The Future of Canada-DPR Korea Relations

Weingartner Consulting is proud to present the publication of Failure of Engagement or Failure to Engage, the future of Canada-DPR Korea relations. To read publication, click here.

The publication is the culmination of a year of hard work, beginning with the joining of world class experts on North Korea in the latest Virtual ThinkNet (VTN) Scenarios project. Using email and an internet-based virtual platform, more than 50 Canadian and international DPRK watchers, scholars, civil servants and NGO representatives have contributed to a process that is culminating in the creation of narratives that project four possible futures in Canada-DPRK relations within the next decade.

Focal Question: A Role for Canada?

Grappling with the focal question, “Will Canada play a significant role in encouraging the DPRK towards regional peace and stability by 2020?” participants listed 78 major and minor “forces” that drive Canada’s role in the region. The most critical and uncertain of these drivers were then positioned on a matrix that produced parameters for four distinct futures. The four scenarios were the springboard of a face-to-face consultation in Toronto on November 11th, 2009. At the day-long meeting, participants formulated strategic options for Canadian policy at both governmental and civil society levels.

The VTN ‘Brain Trust’ of North Korea experts spent the Summer defining Canada’s place in a very complex region. Although Canada is one of a small number of Western countries that has diplomatic relations with the DPRK, it has so far played a very limited role, loosely defined as a ‘not-business-as-usual’ policy. Opinions are divided as to whether Canada should, or even could, play a more active role. While the Canadian government has decided to take a back seat to the leadership of the USA in the region, some Canadian NGOs have urged a more active role, providing humanitarian assistance, English language education for North Koreans, and maintaining people-to-people contacts.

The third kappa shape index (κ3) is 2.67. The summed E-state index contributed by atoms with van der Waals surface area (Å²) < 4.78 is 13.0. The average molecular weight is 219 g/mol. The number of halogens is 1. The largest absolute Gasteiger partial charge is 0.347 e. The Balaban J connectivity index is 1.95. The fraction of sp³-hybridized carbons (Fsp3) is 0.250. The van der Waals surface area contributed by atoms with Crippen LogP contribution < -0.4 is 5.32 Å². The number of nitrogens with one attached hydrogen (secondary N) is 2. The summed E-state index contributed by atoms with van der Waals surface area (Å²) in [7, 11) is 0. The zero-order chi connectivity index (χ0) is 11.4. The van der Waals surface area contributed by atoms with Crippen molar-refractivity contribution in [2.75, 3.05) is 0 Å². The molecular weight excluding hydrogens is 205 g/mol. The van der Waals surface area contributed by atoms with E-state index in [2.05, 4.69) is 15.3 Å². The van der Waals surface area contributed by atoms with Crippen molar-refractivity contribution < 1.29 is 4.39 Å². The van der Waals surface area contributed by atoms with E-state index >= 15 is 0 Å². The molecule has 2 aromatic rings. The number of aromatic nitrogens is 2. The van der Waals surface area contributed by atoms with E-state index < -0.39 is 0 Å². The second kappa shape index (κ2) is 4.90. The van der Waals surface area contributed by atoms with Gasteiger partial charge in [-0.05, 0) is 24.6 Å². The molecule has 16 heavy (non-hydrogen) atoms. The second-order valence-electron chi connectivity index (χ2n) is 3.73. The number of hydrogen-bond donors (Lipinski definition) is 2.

Strength in Diversity

Those involved in the Virtual ThinkNet’s ‘Brain Trust’ straddle a variety of professions and political allegiances. Some members are in the public service, and therefore participated anonymously.

What differentiates the Virtual ThinkNet from the many think-TANKs out there is that think tanks usually operate from an ideologically fixed position. Because of the inclusiveness of the VTN’s Brain Trust on North Korea, our scenarios possess an authenticity that is unique.

Sponsored by the Toronto-based Canada-DPR Korea Association, the project was managed by Weingartner Consulting, publishers of the CanKor. Weingartner Consulting’s Virtual ThinkNet hosts scenarios-building processes that mimic methodologies generally used in weeklong face-to-face workshops. With the help of Canadian tech-marketing company the SomaeGroup, the VTN used the depth and breadth of innovative social networking technologies to achieve a fertile collaboration that is accessible to busy professionals.

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Future Fashion

A baby wearing many items of winter clothing: ...
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A global industry generating $1.3 trillion in annual revenue, fashion faces the same issues affecting most other industries, including aging populations, shifting values, and accelerating technological change.

A new report by Levi Strauss and the Forum for the Future outlines four scenarios for a sustainable fashion industry by 2025:

1. Slow Is Beautiful: In a risk-averse marketplace, consumers demand durable, organic fabrics, and transparency on garments’ socioeconomic and ecological footprints.

2. Community Couture: Fabrics may be new and expensive or “pre-loved” and cheap. Clothes are made at home or in community-run recycling centers. Clothing “libraries” rent garments for special occasions.

3. Techno Chic: A healthy, wealthy, high-tech world esteems smart textiles that facilitate low-ecological-impact lifestyles, such as nanotech coatings that reduce need for washing.

4. Patchwork Planet: Nationalism or regionalism dominates consumer choices, which gravitate toward personalization. Shorter supply chains mean clothing reaches customers faster, and resource shortages drive technological innovation.

SOURCE: “Fashion Futures,” Forum for the Future

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